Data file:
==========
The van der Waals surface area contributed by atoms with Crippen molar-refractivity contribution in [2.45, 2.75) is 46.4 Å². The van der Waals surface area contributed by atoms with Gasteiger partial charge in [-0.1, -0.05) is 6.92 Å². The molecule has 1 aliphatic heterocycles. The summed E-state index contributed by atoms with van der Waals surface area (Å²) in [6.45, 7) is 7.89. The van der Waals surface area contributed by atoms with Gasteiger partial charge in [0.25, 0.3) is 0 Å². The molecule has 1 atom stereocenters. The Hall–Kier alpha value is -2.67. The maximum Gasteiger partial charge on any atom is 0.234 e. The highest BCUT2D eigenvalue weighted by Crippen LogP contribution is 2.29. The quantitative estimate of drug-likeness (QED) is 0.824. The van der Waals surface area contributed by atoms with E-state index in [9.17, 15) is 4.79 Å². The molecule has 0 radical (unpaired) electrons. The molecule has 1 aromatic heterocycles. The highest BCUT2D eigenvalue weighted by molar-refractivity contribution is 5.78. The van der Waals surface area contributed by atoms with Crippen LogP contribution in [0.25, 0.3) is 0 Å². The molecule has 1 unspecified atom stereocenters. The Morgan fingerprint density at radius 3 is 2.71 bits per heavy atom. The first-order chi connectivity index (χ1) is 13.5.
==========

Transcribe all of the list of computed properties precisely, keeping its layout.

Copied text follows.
The van der Waals surface area contributed by atoms with Crippen molar-refractivity contribution in [2.45, 2.75) is 46.4 Å². The van der Waals surface area contributed by atoms with Gasteiger partial charge in [-0.1, -0.05) is 6.92 Å². The molecule has 1 aliphatic heterocycles. The summed E-state index contributed by atoms with van der Waals surface area (Å²) in [6.45, 7) is 7.89. The van der Waals surface area contributed by atoms with Gasteiger partial charge in [0.25, 0.3) is 0 Å². The molecule has 1 atom stereocenters. The Hall–Kier alpha value is -2.67. The maximum Gasteiger partial charge on any atom is 0.234 e. The highest BCUT2D eigenvalue weighted by Crippen LogP contribution is 2.29. The quantitative estimate of drug-likeness (QED) is 0.824. The van der Waals surface area contributed by atoms with E-state index in [9.17, 15) is 4.79 Å². The molecule has 0 radical (unpaired) electrons. The molecule has 1 aromatic heterocycles. The highest BCUT2D eigenvalue weighted by molar-refractivity contribution is 5.78. The van der Waals surface area contributed by atoms with Crippen LogP contribution in [0.25, 0.3) is 0 Å². The molecule has 1 unspecified atom stereocenters. The Morgan fingerprint density at radius 3 is 2.71 bits per heavy atom. The first-order chi connectivity index (χ1) is 13.5.